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You can scale then with \left\lvert and \right\rvert, just as with parentheses. f_{3,2} = \left(\sqrt{13} - 2 - \left\lvert \frac{\sqrt{13}}{6} + 2 - 2\sqrt{7}\left(1 + \delta V\right) \right\rvert \right)/4 If you load the mathtools package, you can use a \DeclarePairedDelimiter command which simplifies scaling delimiters: writing ...

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Put everything in the left field of the header: \documentclass[12pt,a4paper]{article} \usepackage[utf8]{inputenc} \usepackage{fancyhdr} \usepackage{graphicx} \usepackage{lipsum} \setlength{\headheight}{60pt} \fancyhf{} \fancyhead[L]{% \begin{tabular}{@{}l@{}} Foo bar \\ Baz lorem \\ ipsum dolor \end{tabular}\hfill \begin{tabular}{@{}l@{}} ...

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You can do that easily with the \Centerstack command, from the stackengine package. Here is how, with one of my own images since you didn't provide one. Also, centring text w. r. t. the image is better if you lower of 0.4\height, to take into account the height of the line of text (the exact value depend on the height of the image, of course): ...

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Another way, using a minipage environment instead of a tabularx package: \documentclass{article} \usepackage{lipsum} \usepackage[a4paper]{geometry} \begin{document} \begin{tabular}{|l|c|} \hline \begin{minipage}[t]{0.85\textwidth}\lipsum[1]\end{minipage} & top\\ \hline \begin{minipage}{0.85\textwidth}\lipsum[1]\end{minipage} & center\\ ...

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At coarse resolutions, rules can appear to differ in thickness, because of rounding to pixels. Those rules are exactly 0.4pt thick, because that's the default value when no height or depth keywords accompanied by a dimension follow. For instance at a resolution where 0.4pt doesn't correspond to an integral number of pixels, the viewer will round them and ...

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Here are two possibilities, usng the makecell package, which allows line breaks for the \rotcell command: \documentclass[]{article} \usepackage[utf8]{inputenc} \usepackage[T1]{fontenc} \usepackage{geometry} \usepackage{booktabs} \usepackage{array, multirow} \usepackage{rotating, graphicx} \usepackage{makecell} \setcellgapes{4pt} \begin{document} ...

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You can try this (using pdftex): \newdimen\tstrutdim \def\tstrut{\lower.3\tstrutdim\vbox to\tstrutdim{}} \def\crl{\cr\noalign{\hrule}} \def\rotitem#1{\noalign{\setbox0=\hbox{ #1 }\global\tstrutdim=.5\wd0} \ \pdfsave\pdfsetmatrix{0 1 -1 0}\llap{ #1 \kern-.7\tstrutdim}\pdfrestore } \vbox{\offinterlineskip \tstrutdim=16pt ...

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You can use a PGFplots groupplot. I've used \textwidth to set the width of the group, you don't need to exceed this size. Code \documentclass[11pt]{book} \usepackage[top=3cm,bottom=3cm,left=3.2cm,right=3.2cm,headsep=10pt,a4paper]{geometry} \usepackage{graphicx} \usepackage{tikz} \usepackage{float} \usepackage{pgfplots,pgfplotstable, booktabs} ...

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So far nothing wrong with your code. However, you declared width=20cm, and then scale it to 0.75 I suggest you to set width=\textwidth, height=75mm (or height left to 100mm, if you like to have only this figure on the page, this is not clear from your question) and omit scale option. I slightly simplify your code: \documentclass{book} ...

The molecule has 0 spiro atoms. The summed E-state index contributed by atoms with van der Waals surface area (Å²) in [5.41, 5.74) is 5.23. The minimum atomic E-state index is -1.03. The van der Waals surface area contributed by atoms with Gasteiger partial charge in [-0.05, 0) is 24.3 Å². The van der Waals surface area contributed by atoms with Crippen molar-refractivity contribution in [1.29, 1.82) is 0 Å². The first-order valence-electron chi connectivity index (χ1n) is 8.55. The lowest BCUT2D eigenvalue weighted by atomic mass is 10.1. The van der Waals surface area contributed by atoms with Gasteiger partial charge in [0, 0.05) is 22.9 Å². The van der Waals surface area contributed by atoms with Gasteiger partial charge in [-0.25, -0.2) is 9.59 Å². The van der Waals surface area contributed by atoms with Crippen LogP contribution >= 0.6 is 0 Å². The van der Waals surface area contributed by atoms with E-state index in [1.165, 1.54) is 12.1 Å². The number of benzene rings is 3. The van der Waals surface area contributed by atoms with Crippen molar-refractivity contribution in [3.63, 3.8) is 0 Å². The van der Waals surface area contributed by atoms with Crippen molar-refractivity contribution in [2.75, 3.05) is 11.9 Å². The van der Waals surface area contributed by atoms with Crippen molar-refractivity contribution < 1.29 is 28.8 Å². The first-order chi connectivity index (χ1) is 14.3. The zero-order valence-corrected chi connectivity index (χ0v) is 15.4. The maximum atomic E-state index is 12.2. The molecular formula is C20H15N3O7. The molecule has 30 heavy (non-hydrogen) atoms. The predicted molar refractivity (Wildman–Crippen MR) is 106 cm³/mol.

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There is a bug in array-xetex-bidi.def, line 90 \let\\\@arraycr \let\tabularnewline\\\let\par\@empty \if@RTLtab\hbox\bgroup\beginR\vbox\bgroup\fi\@preamble} To be more precise, the bug is in \if@RTLtab\hbox\bgroup\beginR\vbox\bgroup\fi which unconditionally inserts the table in a \vbox, making irrelevant the \vtop started with the [t] option. If I ...

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Either you specify some (explanatory) text after \begin{ex} or add the ~ character after \begin{ex}. The 'problem' is due to the definition of ex and \newtheorem and not related to the answers package at all. \documentclass{memoir} \usepackage{answers} \Newassociation{sol}{Solution}{ans} \renewcommand{\Solutionlabel}[1]{\small{#1.}} ...

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I'm sure there is a more elegant way, but a crude approach is to calculate the difference in width between each of the smaller left compounds (the first two) and the largest (the last) and add that as \hspace before the start of the smaller reactions. Showing each step: \documentclass[a4paper,pdftex,ngerman,12pt]{article} \usepackage{chemfig} ...

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Add \flushbottom manually and make a bug report.

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Maybe this is what you mean, with a simpler code: \documentclass{article} \usepackage[utf8]{inputenc} \usepackage{mathtools, nccmath} \begin{document} \begin{align*} & \begin{aligned}[t] &\!\min_{\mathclap {u(t), \eta(t), r}}\quad\int_{0}^{t_f}y^Ty dt\\ & \text{\footnotesize s. t. \enspace}\mathrlap{\medmath{\begin{array}[t]{|l} ...

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Well, one more possible solution: \documentclass[border=3mm, preview]{standalone}%preview enable showing math \usepackage{mathtools} % loads amsmath too \begin{document} \begin{align*} \min_{u(t),\eta(t),r} &\quad \int_{0}^{t_f} y^Ty dt &\Longrightarrow && \min_{u(t),\eta(t),r} &\quad z_2(t_f) ...